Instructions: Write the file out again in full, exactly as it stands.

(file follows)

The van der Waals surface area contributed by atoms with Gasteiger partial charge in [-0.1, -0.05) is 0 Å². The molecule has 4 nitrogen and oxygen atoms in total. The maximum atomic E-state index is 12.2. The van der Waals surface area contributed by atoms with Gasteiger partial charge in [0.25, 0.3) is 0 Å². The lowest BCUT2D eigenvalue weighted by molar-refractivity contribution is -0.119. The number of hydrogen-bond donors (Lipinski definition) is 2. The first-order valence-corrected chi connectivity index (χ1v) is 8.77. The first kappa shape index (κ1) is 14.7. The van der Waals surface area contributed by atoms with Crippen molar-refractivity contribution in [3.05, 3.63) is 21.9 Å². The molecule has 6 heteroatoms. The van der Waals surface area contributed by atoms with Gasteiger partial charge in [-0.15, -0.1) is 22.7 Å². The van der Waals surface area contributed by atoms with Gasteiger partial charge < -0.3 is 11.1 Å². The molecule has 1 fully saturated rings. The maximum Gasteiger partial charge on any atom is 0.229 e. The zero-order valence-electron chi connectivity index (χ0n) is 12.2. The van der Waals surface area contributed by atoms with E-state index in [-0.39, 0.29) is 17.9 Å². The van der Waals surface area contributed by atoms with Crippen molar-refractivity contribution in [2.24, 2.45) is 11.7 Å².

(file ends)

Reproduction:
The van der Waals surface area contributed by atoms with Gasteiger partial charge in [-0.1, -0.05) is 0 Å². The molecule has 4 nitrogen and oxygen atoms in total. The maximum atomic E-state index is 12.2. The van der Waals surface area contributed by atoms with Gasteiger partial charge in [0.25, 0.3) is 0 Å². The lowest BCUT2D eigenvalue weighted by molar-refractivity contribution is -0.119. The number of hydrogen-bond donors (Lipinski definition) is 2. The first-order valence-corrected chi connectivity index (χ1v) is 8.77. The first kappa shape index (κ1) is 14.7. The van der Waals surface area contributed by atoms with Crippen molar-refractivity contribution in [3.05, 3.63) is 21.9 Å². The molecule has 6 heteroatoms. The van der Waals surface area contributed by atoms with Gasteiger partial charge in [-0.15, -0.1) is 22.7 Å². The van der Waals surface area contributed by atoms with Gasteiger partial charge < -0.3 is 11.1 Å². The molecule has 1 fully saturated rings. The maximum Gasteiger partial charge on any atom is 0.229 e. The zero-order valence-electron chi connectivity index (χ0n) is 12.2. The van der Waals surface area contributed by atoms with E-state index in [-0.39, 0.29) is 17.9 Å². The van der Waals surface area contributed by atoms with Crippen molar-refractivity contribution in [2.24, 2.45) is 11.7 Å².